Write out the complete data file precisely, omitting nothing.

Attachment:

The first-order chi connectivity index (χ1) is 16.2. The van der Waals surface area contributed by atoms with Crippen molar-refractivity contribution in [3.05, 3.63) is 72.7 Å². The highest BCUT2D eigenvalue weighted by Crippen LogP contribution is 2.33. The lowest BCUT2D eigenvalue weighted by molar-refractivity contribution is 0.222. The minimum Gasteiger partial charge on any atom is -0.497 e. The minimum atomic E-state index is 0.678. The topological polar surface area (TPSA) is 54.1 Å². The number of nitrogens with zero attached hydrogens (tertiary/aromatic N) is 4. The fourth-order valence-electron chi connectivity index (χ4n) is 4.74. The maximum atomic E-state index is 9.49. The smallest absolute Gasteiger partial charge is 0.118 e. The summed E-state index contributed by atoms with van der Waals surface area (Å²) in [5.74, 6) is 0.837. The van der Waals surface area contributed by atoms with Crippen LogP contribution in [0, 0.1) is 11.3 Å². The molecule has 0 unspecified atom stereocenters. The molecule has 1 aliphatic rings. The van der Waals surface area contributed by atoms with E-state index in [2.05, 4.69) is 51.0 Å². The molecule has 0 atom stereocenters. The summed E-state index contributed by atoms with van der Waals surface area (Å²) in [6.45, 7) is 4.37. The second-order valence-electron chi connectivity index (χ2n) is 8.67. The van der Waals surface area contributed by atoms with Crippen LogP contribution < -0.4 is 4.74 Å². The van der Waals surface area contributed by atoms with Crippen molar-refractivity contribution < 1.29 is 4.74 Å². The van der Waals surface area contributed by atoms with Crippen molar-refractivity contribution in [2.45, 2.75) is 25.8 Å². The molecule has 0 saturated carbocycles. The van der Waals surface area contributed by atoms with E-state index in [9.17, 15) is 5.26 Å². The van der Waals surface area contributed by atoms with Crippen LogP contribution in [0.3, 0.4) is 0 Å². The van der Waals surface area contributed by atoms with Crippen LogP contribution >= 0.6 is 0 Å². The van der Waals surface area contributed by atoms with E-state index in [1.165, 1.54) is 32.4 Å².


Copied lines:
The first-order chi connectivity index (χ1) is 16.2. The van der Waals surface area contributed by atoms with Crippen molar-refractivity contribution in [3.05, 3.63) is 72.7 Å². The highest BCUT2D eigenvalue weighted by Crippen LogP contribution is 2.33. The lowest BCUT2D eigenvalue weighted by molar-refractivity contribution is 0.222. The minimum Gasteiger partial charge on any atom is -0.497 e. The minimum atomic E-state index is 0.678. The topological polar surface area (TPSA) is 54.1 Å². The number of nitrogens with zero attached hydrogens (tertiary/aromatic N) is 4. The fourth-order valence-electron chi connectivity index (χ4n) is 4.74. The maximum atomic E-state index is 9.49. The smallest absolute Gasteiger partial charge is 0.118 e. The summed E-state index contributed by atoms with van der Waals surface area (Å²) in [5.74, 6) is 0.837. The van der Waals surface area contributed by atoms with Crippen LogP contribution in [0, 0.1) is 11.3 Å². The molecule has 0 unspecified atom stereocenters. The molecule has 1 aliphatic rings. The van der Waals surface area contributed by atoms with E-state index in [2.05, 4.69) is 51.0 Å². The molecule has 0 atom stereocenters. The summed E-state index contributed by atoms with van der Waals surface area (Å²) in [6.45, 7) is 4.37. The second-order valence-electron chi connectivity index (χ2n) is 8.67. The van der Waals surface area contributed by atoms with Crippen LogP contribution < -0.4 is 4.74 Å². The van der Waals surface area contributed by atoms with Crippen molar-refractivity contribution < 1.29 is 4.74 Å². The van der Waals surface area contributed by atoms with Crippen molar-refractivity contribution in [2.45, 2.75) is 25.8 Å². The molecule has 0 saturated carbocycles. The van der Waals surface area contributed by atoms with E-state index in [9.17, 15) is 5.26 Å². The van der Waals surface area contributed by atoms with Crippen LogP contribution in [0.3, 0.4) is 0 Å². The van der Waals surface area contributed by atoms with Crippen LogP contribution >= 0.6 is 0 Å². The van der Waals surface area contributed by atoms with E-state index in [1.165, 1.54) is 32.4 Å².